So the fact that Uncharted is kind of fun, and feels better than most studio action movies these days (not counting superhero movies,) is a pretty big accomplishment. The movie is based on the popular Nathan Drake series about an explorer and treasure hunter. If that sounds familiar, it’s because the stories for these games are basically Indiana Jones movies reworked as a video game. Only the Indiana Jones movies aren’t what they used to be (the fourth film is pretty far removed in terms of quality from the original trilogy,) and neither are the movies that it spawned. After Indiana Jones was National Treasure, and after National Treasure was Tomb Raider. Both of those movies got sequels or remakes, which is to say that the first one did pretty well, (and in the case of National Treasure, the first was very good,) but the sequels dropped the ball and fell short of the mark. And that leads us to today, where most of these movies are pretty bad.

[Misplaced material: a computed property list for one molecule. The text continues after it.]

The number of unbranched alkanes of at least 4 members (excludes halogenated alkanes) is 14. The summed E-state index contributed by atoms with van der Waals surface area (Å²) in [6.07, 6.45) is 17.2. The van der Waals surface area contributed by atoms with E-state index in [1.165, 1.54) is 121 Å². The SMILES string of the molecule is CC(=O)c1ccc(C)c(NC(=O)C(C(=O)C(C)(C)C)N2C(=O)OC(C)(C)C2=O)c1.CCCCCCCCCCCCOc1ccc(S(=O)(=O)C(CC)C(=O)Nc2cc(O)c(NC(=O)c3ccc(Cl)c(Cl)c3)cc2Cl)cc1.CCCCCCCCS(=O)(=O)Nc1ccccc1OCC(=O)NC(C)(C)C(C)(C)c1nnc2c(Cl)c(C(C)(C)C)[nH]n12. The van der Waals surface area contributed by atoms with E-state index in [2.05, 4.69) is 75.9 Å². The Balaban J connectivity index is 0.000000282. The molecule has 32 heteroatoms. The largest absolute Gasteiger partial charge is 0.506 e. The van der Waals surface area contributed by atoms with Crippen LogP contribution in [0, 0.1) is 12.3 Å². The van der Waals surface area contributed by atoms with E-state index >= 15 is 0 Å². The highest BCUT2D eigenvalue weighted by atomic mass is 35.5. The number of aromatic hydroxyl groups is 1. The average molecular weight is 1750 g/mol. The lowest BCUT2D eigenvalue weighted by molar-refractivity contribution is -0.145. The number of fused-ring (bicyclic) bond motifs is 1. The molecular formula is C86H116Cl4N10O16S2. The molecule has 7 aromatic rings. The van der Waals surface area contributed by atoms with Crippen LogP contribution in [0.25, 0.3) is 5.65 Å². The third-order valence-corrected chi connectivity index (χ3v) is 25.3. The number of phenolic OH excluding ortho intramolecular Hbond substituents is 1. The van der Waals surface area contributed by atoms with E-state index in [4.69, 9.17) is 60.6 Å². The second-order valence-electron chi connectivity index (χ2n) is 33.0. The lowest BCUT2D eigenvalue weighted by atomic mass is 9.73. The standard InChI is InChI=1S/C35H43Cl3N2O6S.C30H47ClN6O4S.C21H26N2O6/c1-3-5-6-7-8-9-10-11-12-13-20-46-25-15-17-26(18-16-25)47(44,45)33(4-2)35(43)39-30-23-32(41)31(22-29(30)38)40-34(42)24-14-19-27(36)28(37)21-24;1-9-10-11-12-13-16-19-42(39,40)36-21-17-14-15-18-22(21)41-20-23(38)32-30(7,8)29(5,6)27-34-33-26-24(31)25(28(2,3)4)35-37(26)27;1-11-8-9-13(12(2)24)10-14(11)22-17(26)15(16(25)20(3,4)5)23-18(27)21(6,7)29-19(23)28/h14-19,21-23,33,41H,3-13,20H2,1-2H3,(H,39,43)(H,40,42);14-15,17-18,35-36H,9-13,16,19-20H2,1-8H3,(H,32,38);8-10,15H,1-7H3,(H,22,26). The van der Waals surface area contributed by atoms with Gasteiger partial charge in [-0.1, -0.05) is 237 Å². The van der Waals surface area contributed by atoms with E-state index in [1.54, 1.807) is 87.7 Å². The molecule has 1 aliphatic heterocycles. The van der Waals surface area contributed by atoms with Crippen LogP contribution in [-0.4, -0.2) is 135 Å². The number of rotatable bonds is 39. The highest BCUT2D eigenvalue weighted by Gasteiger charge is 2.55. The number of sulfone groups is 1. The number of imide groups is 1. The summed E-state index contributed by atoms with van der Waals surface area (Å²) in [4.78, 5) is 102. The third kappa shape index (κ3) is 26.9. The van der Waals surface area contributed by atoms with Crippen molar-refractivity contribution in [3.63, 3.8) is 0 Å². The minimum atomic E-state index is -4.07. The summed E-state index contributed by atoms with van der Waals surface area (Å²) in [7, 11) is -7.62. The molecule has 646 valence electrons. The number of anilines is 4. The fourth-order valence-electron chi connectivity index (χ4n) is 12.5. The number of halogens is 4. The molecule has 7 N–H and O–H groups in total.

Luckily, the Uncharted movie is far better than any of those sequels. It might not be on National Treasure level (that was probably the last good Nicholas Cage movie to date,) but it still gets the job done. The movie casts both of it’s leads, Nathan Drake and Sully as much younger than they are in the video games. The game version has Drake as a middle aged man, let’s say in his thirties or forties, and has Sully as a much older mentor figure. The movies have gone way younger, casting Drake as Tom Holland (only about a month after he played a high schooler in the third Spider-Man movie,) and Sully as Mark Wahlberg. The irony is that Wahlberg, at the age he is right now, would probably be a perfect age match for the video game version of Nathan Drake. But everybody wants the next young thing, and so even Wahlberg is too old to be the star anymore, and is relegated to the older, mentor role here. One of the reasons for this casting is because of Holland’s popularity due to the Spider-Man movies. The other is that since Holland is so young in real life (he’s in his mid-twenties,) if they do make sequels to this film, he could potentially be starring in them for decades to come.